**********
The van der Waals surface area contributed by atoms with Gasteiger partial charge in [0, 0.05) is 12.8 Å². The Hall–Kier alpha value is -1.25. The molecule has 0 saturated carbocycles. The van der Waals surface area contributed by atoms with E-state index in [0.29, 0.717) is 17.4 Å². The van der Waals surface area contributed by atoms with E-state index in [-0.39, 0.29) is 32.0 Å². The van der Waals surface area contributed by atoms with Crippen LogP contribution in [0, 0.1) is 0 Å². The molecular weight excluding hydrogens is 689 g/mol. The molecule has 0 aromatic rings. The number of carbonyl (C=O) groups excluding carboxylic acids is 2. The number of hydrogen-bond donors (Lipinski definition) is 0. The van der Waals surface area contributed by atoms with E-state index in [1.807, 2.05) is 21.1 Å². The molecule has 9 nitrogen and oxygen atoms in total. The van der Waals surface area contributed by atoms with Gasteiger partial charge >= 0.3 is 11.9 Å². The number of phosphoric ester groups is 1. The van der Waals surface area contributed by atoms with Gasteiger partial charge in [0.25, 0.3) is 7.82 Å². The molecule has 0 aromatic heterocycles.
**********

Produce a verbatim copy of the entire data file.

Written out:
The van der Waals surface area contributed by atoms with Gasteiger partial charge in [0, 0.05) is 12.8 Å². The Hall–Kier alpha value is -1.25. The molecule has 0 saturated carbocycles. The van der Waals surface area contributed by atoms with E-state index in [0.29, 0.717) is 17.4 Å². The van der Waals surface area contributed by atoms with E-state index in [-0.39, 0.29) is 32.0 Å². The van der Waals surface area contributed by atoms with Crippen LogP contribution in [0, 0.1) is 0 Å². The molecular weight excluding hydrogens is 689 g/mol. The molecule has 0 aromatic rings. The number of carbonyl (C=O) groups excluding carboxylic acids is 2. The number of hydrogen-bond donors (Lipinski definition) is 0. The van der Waals surface area contributed by atoms with E-state index in [1.807, 2.05) is 21.1 Å². The molecule has 9 nitrogen and oxygen atoms in total. The van der Waals surface area contributed by atoms with Gasteiger partial charge >= 0.3 is 11.9 Å². The number of phosphoric ester groups is 1. The van der Waals surface area contributed by atoms with Gasteiger partial charge in [0.25, 0.3) is 7.82 Å². The molecule has 0 aromatic heterocycles.